WIT Press

A Method To Increase The Tip Velocity Of A Shaped Charge Jet Using A Hollow Cavity


Free (open access)

Paper DOI









2,236 kb


WIT Press


D. R. Scheffler & W. P. Walters


A technique is presented to increase the tip velocity of a conventional shaped charge (SC) device by employing an air cavity wave shaper which overlaps the liner. Thus, the device is a combination of an SC and an air cavity charge. Two-dimensional, axisymmetric CTH simulations were used to design the warhead. CTH is a family of computer programs developed at Sandia National Laboratories for modeling solid dynamics problems involving shock-wave propagation, multiple materials, and large deformations in one, two, or three dimensions. The baseline case was a standard 7.5-cm-diameter liner. The liner is basically a 42° copper, conical liner with a tip velocity of 8 km/s. The air cavity, which overlaps the liner, increases the tip velocity of the coherent portion of the liner to about 10 km/s, with hypervelocity jet particles traveling in front of the tip with a velocity of about 14 km/s. Keywords: shaped charge jet, wave shaper, numerical simulation, hydrocode, explosive, cavity. 1 Introduction Currently used shaped charge (SC) designs (i.e., in weapon systems, oil-well completion, or drilling operations) may be designed to provide a deep hole in a target material and maximize crater volume. Increasing the tip velocity of the jet increases the depth of penetration into many targets, including most metals and geological materials. The depth of penetration is critical for most military targets and for releasing the flow of gas or oil in the oil-well completion problem. SC performance, i.e., depth of penetration, may also be improved by using a wave shaper. A wave shaper is a device that can contour or shape the detonation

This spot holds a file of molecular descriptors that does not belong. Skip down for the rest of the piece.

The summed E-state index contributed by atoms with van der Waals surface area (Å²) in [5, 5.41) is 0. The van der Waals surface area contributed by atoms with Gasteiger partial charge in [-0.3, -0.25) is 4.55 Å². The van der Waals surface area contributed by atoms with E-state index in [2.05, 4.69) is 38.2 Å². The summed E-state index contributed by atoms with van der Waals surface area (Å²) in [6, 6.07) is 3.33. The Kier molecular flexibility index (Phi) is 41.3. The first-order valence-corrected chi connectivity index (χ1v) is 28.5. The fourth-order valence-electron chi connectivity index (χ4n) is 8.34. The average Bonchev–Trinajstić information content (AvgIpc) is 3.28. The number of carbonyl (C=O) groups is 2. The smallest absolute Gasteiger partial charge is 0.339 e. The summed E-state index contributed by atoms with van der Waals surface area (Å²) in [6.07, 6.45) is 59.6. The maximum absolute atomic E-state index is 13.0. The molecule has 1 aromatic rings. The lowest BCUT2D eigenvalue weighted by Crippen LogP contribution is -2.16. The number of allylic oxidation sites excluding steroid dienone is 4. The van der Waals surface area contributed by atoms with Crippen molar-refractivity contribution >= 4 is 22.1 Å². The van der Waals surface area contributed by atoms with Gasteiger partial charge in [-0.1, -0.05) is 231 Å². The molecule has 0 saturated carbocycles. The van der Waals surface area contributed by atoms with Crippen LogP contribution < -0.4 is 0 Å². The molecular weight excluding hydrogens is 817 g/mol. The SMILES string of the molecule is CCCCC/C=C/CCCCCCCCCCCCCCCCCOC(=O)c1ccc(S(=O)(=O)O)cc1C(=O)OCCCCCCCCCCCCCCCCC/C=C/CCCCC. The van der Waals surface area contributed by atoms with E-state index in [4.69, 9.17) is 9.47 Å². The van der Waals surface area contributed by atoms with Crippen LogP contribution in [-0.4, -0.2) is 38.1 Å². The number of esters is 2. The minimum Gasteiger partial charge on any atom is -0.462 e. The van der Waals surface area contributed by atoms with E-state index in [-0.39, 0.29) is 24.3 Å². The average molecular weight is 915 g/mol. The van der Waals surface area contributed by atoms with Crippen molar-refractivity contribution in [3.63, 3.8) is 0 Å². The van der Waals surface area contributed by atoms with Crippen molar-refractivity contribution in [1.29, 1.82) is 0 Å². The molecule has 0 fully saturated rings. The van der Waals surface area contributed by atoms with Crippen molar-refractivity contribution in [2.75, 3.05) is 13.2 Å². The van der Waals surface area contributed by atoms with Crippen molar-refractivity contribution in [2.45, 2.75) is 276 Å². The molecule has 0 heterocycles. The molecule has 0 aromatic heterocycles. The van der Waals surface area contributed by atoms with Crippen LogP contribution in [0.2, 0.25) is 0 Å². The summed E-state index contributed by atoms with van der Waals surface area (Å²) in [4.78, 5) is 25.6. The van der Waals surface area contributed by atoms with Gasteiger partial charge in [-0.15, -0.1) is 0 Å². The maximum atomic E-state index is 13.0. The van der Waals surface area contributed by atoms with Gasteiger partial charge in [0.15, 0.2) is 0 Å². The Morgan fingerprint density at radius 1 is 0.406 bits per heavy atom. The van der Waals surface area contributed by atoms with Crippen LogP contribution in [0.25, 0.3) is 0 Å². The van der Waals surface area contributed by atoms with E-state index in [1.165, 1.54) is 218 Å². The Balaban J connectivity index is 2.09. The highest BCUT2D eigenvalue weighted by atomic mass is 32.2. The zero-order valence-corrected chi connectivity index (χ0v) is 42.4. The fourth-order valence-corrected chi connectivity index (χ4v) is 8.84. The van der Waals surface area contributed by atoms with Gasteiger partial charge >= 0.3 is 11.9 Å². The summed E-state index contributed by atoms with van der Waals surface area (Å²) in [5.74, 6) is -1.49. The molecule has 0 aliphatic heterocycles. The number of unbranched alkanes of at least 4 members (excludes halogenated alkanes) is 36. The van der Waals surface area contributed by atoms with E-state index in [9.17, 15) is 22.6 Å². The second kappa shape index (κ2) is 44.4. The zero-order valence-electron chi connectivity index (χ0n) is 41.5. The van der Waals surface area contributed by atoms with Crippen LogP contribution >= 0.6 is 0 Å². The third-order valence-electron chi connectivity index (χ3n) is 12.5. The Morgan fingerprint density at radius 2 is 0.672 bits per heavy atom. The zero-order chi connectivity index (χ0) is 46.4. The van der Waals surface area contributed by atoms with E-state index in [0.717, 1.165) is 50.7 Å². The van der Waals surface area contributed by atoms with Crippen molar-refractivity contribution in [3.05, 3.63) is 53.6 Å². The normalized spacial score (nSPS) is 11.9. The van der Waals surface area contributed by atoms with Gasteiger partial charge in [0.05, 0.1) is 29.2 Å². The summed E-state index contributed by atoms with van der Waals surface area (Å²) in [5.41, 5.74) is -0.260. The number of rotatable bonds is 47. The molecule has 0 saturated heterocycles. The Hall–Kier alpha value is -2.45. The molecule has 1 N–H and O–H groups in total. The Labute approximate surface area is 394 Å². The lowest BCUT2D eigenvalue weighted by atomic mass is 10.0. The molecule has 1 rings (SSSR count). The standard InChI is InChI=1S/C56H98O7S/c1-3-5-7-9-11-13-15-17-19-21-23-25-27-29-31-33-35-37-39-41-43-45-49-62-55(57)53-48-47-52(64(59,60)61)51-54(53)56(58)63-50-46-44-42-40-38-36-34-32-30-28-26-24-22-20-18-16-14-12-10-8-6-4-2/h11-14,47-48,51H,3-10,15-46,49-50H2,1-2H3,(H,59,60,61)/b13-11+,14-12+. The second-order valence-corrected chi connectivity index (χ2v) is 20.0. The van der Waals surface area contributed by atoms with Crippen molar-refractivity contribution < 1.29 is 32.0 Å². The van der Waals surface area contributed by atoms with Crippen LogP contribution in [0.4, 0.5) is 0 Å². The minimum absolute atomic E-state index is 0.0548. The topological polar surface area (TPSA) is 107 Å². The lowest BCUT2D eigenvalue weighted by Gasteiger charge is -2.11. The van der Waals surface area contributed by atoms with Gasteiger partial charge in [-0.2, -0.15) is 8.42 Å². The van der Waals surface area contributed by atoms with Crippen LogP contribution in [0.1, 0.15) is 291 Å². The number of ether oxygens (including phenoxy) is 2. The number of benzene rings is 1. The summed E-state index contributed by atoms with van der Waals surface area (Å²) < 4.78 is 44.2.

shaped charge jet, wave shaper, numerical simulation, hydrocode, explosive, cavity.